‘With beauty brings disaster:’ Local cop works gamut of ops
summit daily news
SUMMIT COUNTY – Mark Watson’s occupation could send him to the scene of a mountain plane crash, a deadly avalanche, a backwoods squatter camp or even a hostage situation at gunpoint.
The special operations technician with Summit County Sheriff’s Office, who also serves on the SWAT team, is involved with rescue operations of all sorts across the county.
“With beauty brings disaster,” Watson said of the nature of work in the scenic Summit High Country.
A woman crashed a snowmobile in a gully at Vail Pass last winter. She was there for about six or seven hours before rescuers arrived.
“She really should have been dead … It was a medical miracle that she lived,” Watson said. “Seeing what a human body can endure is incredible. You don’t want to give up on someone too early. (The) human body that has the will to live will live for a long time.”
He said it’s essential for people who find themselves in trouble in the backcountry to “always have that hope.”
Watson, 42, is from New Zealand. He came to Summit County as a Copper Mountain ski instructor in 1988 as part of an exchange program between New Zealand and the United States.
He continued to do so “off and on” at Copper and Breckenridge Ski Resort for about 12 seasons. Eventually Watson married an American woman and decided it was “time to settle down” and make more money.
Watson went to the Silverthorne Police Department when in his early 30s and applied for a job.
He thought he might be too old, for New Zealand has age and height restrictions on its officers. But he soon began with Silverthorne PD as a code enforcement officer.
Watson went to law enforcement academy and worked as a patrolman and a detective with Silverthorne before moving to the sheriff’s office about four years ago.
“It gives you an adrenaline rush,” he said of his current work with special operations.
Summit County Rescue Group depends mostly on volunteers who respond to a spectrum of backcountry incidents in all seasons.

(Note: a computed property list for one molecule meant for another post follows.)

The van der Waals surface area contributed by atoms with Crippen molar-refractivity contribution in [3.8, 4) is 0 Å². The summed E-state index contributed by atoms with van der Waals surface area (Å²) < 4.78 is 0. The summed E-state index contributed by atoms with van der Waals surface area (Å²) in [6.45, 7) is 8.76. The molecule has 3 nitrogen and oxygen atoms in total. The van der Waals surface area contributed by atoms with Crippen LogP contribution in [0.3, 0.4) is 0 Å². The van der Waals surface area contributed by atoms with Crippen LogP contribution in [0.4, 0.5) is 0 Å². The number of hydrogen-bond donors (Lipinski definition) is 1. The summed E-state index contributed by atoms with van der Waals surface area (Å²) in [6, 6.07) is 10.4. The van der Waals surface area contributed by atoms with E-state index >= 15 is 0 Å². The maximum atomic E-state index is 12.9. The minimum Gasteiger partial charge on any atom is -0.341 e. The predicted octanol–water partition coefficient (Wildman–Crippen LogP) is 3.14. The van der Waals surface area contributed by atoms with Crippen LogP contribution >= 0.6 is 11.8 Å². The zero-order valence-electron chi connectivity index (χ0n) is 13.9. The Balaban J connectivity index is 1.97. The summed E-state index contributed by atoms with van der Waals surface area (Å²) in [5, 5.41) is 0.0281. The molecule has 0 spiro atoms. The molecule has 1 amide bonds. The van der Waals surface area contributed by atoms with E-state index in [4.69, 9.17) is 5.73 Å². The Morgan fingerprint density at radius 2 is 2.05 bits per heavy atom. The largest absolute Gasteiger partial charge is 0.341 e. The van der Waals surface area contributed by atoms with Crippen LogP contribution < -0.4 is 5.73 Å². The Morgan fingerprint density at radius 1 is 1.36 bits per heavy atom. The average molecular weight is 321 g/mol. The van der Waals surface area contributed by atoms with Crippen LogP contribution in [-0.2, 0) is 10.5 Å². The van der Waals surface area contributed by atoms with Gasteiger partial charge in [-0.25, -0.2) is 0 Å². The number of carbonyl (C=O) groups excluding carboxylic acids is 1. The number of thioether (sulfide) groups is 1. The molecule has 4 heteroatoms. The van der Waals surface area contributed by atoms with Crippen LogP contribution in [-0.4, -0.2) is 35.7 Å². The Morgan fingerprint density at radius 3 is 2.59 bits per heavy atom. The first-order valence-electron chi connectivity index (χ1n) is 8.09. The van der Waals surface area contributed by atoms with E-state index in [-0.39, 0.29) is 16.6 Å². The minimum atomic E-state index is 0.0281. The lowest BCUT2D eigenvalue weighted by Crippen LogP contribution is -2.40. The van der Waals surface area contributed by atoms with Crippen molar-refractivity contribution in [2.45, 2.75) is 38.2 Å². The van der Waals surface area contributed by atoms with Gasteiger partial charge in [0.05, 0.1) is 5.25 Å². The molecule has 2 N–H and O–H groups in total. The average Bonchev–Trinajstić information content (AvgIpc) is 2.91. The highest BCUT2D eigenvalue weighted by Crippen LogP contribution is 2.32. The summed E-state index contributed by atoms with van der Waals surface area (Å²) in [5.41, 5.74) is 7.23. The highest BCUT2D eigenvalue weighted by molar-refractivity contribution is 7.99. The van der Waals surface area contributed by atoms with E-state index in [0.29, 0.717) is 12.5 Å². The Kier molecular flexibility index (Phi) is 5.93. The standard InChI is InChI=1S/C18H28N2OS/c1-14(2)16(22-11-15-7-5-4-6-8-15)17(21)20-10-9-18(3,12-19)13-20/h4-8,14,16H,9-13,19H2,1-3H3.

“(They) give their time and effort to help someone in distress,” Watson said. “All we have to do is feed them pizza and juices and they’ll be out all night.”
Sometimes the situation calls for divers to conduct operations in Dillon or Green Mountain reservoirs. And for divers, the high elevation makes diving “a whole different game.”
Watson said Summit County is fortunate because, like the other rescuers, the divers are volunteers.
“Otherwise, the taxpayers are paying thousands of dollars,” he said. “There are only a couple of volunteer water rescue teams in the state.”
The summer is the most active time for rescuers.
“The winter I think used to be,” he said. “Summer has really brought a lot of Front Range people up here.”
He said that with 100 to 200 cars at Mount Quandary – described by many guidebooks as one of the easiest Fourteeners – on a weekend, many calls come in from people who get into trouble.
“They come not as well-equipped as for maybe other Fourteeners, or maybe their fitness level isn’t as high,” Watson said.
Asked of his goals, Watson said he wants to see that the county’s roughly 70 volunteer rescuers get a building of their own. The existing facility near the County Commons in Frisco is shared with the fire department’s training center.
“The county has been great in giving sheds and buildings to use,” he said. “Hopefully in the next 10 years (SCRG will have) their own proper training, facility and storage area-type building. That would be a big goal of mine to see.”
Watson said it’s hard on equipment when it sits outside during the winter, as happens with the existing facilities.
The nature of Watson’s work can involve response to a scene in the backcountry that appears to be search and rescue but turns to SWAT.
“Safety’s number one on anything,” he said. “We’re not going to put our guys in to the point we’re jeopardizing safety.”
Watson said that in the wilderness, it must be assumed everyone has weapons.
The SWAT team trains 15 hours per month, and Watson is part of the team that enters a building first on a call.
“We’ve been very lucky,” he said, referring to violent SWAT-type incidents that have occurred in Park and Grand counties, while Summit has been relatively peaceful.
A major difference between cops in the United States and New Zealand is that the latter don’t carry firearms.
Watson did a ride-along with some New Zealand officers on a recent trip to his homeland, and they responded to a domestic violence call with only stab-resistant vests for protection.
“They put themselves at risk a lot, and a lot of them get injured,” he said, adding that their cars don’t have cages in the back to contain people who’ve been arrested.
He said they have one patrol vehicle for emergency response that includes a firearm in a lockbox.
New Zealand officers work for the national government, unlike in the United States where police and sheriffs’ departments are part of local governments.
Watson said the local departments are “really great” because of their connection with the communities they serve.
“It’s a very exciting job – something I dearly love and enjoy, and I feel very privileged and lucky,” he said.
Watson lives in Silverthorne with his wife and three children.
Robert Allen can be contacted at (970) 668-4628 or
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